The IRS wants Circle, a Boston-based financial technology company enabling trade in various types of cryptocurrencies, to produce account-registration information, account activity records and other materials for customers who had at least $20,000 in transactions any year from 2016 to 2020.
Cryptocurrency has gained prominence and value over the year, but the IRS says tax reporting hasn’t kept up.
The IRS issued Circle with a summons, which is part of an ongoing investigation by the Internal Revenue Service to make sure all sorts of cryptocurrency users across the board are reporting and paying up their tax obligations, the government explained in court papers.
The IRS treats cryptocurrency as property and, when it’s sold at a profit, the tax collection agency will assess a capital-gains tax. If, that is, the IRS knows the transaction occurred.
The IRS treats cryptocurrency as property and, when it’s sold at a profit, it will assess a capital-gains tax. If, that is, the IRS knows the transaction occurred.
The IRS and the Justice Department note they are not alleging any wrongdoing on Circle’s part — but based on dealings with some people who have Circle accounts, the feds want more information to see who else might be owing tax money.
For example, one unidentified taxpayer amended 2014-2017 returns to show $1.6 million in previously unreported virtual currency sales, the government said. Poloniex was one of the exchanges the taxpayer used.
(Circle sold the Poloniex exchange in late 2019 and customers in America can no longer trade on the exchange, court papers noted.)
Massachusetts Federal District Richard Stearns signed off on the summons Thursday, saying it was narrow enough and supported by a “reasonable basis” to think some account holders might not be following tax laws.
“We’re reviewing, and of course expect to work collaboratively with the IRS in responding to the court order,” a Circle spokesman told MarketWatch.
The summons sends “the clear message to U.S. taxpayers that the IRS is working to ensure that they are fully compliant in their use of virtual currency,” IRS Commissioner Chuck Rettig said in a statement. “We will enforce the law where we find systemic noncompliance or fraud.”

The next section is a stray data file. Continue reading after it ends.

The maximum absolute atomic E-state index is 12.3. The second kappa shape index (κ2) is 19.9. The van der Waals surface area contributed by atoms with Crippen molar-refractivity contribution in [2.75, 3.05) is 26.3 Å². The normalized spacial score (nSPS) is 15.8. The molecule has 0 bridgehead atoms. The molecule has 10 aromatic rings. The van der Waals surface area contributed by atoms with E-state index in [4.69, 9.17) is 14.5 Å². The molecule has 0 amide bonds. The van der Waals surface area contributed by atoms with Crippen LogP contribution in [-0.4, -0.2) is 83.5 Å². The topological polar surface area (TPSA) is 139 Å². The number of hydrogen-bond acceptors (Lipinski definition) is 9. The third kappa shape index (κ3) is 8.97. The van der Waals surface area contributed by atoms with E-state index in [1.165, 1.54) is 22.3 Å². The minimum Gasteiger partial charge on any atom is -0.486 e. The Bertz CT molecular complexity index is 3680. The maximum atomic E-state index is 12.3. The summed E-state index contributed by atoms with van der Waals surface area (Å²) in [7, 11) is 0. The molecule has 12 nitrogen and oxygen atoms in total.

The IRS has filed other court summons seeking information from other exchanges in previous years, said Dale Werts, a partner at Lathrop GPM in Kansas City, Mo., where he advises companies on blockchain and cryptocurrency matters.
But it’s also coming during tax season, at a time when rising cryptocurrency prices are at the front of mind for many investors. “This is their way of reminding you, ‘Hey, you better fill out your tax return properly,’” he said.
For Werts, it’s not that the tax laws on cryptocurrency are new. Since 2014, the IRS has stated its view that capital gains taxation rules apply. It’s just a new crowd that has to learn the laws that have been on the books for years, Werts said. “Lots of folks, I discovered, believe that cryptocurrency is ‘new’ and existing laws don’t apply. This is just not true.”
The summons is another sign of cryptocurrency’s growing mainstream appeal, according to David Sacco, practitioner in resident at the University of New Haven’s Pompea College of Business. The IRS has its eyes on the money in the emerging market — and more eyes may ultimately mean more regulation and investor protections, said Sacco, who teaches finance courses.
The IRS revised its tax paperwork this year to give prominent play to one question about cryptocurrency. Near the top of the 1040’s first page, it asks, “At any time during 2020, did you receive, sell, send, exchange, or otherwise acquire any financial interest in any virtual currency?”
When Sacco looked over the revamped 1040, the question struck him as “a little creepy” but “on the other hand, it makes it like any other asset class now.”
Two accountants specializing in cryptocurrency and taxes were split when previously talking to MarketWatch on whether to answering ‘yes’ for merely buying currencies like bitcoin or ether. Answering ‘yes’ doesn’t necessarily mean more taxes, they note.
Either way, a lot’s happened for cryptocurrency in 2020, and 2021 so far looks to be no different. Bitcoin
tripled in value during 2020. Ethereum
hit a record value above $2,000 on Friday, and was trading above that on Monday, as Bitcoin traded near $58,000 on Monday.
Between 2013 and 2015, a mere 800 to 900 taxpayers filed returns reporting cryptocurrency, the IRS said. That number increased from 2016 to 2018, “but the numbers still fall far short of what would be expected given the number of users, transactions, and value that the exchanges publicize occur on an annual basis,” court filings said.
Over the years, the IRS has stepped up enforcement. In the summer of 2019, it sent more than 10,000 letters to people it believed potentially failed to report virtual currency income. The taxpayer who amended returns to report $1.6 million in previously unreported sales was one of the letter recipients, the court filing said.